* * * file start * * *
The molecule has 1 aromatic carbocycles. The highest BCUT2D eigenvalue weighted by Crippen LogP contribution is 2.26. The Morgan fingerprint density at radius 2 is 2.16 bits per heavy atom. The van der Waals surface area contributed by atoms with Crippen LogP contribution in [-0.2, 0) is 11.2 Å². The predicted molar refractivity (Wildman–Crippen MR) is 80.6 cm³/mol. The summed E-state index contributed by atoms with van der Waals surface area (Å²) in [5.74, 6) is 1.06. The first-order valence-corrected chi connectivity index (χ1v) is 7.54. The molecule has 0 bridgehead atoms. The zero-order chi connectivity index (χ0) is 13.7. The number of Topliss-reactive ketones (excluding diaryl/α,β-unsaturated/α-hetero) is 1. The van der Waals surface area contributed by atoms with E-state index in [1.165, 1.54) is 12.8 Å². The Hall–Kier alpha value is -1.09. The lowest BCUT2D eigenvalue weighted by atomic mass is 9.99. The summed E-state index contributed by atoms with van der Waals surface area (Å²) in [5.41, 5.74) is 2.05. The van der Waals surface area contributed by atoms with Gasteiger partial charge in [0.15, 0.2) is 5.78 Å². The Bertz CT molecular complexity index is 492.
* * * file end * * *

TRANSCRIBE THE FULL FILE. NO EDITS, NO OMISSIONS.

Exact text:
The molecule has 1 aromatic carbocycles. The highest BCUT2D eigenvalue weighted by Crippen LogP contribution is 2.26. The Morgan fingerprint density at radius 2 is 2.16 bits per heavy atom. The van der Waals surface area contributed by atoms with Crippen LogP contribution in [-0.2, 0) is 11.2 Å². The predicted molar refractivity (Wildman–Crippen MR) is 80.6 cm³/mol. The summed E-state index contributed by atoms with van der Waals surface area (Å²) in [5.74, 6) is 1.06. The first-order valence-corrected chi connectivity index (χ1v) is 7.54. The molecule has 0 bridgehead atoms. The zero-order chi connectivity index (χ0) is 13.7. The number of Topliss-reactive ketones (excluding diaryl/α,β-unsaturated/α-hetero) is 1. The van der Waals surface area contributed by atoms with E-state index in [1.165, 1.54) is 12.8 Å². The Hall–Kier alpha value is -1.09. The lowest BCUT2D eigenvalue weighted by atomic mass is 9.99. The summed E-state index contributed by atoms with van der Waals surface area (Å²) in [5.41, 5.74) is 2.05. The van der Waals surface area contributed by atoms with Gasteiger partial charge in [0.15, 0.2) is 5.78 Å². The Bertz CT molecular complexity index is 492.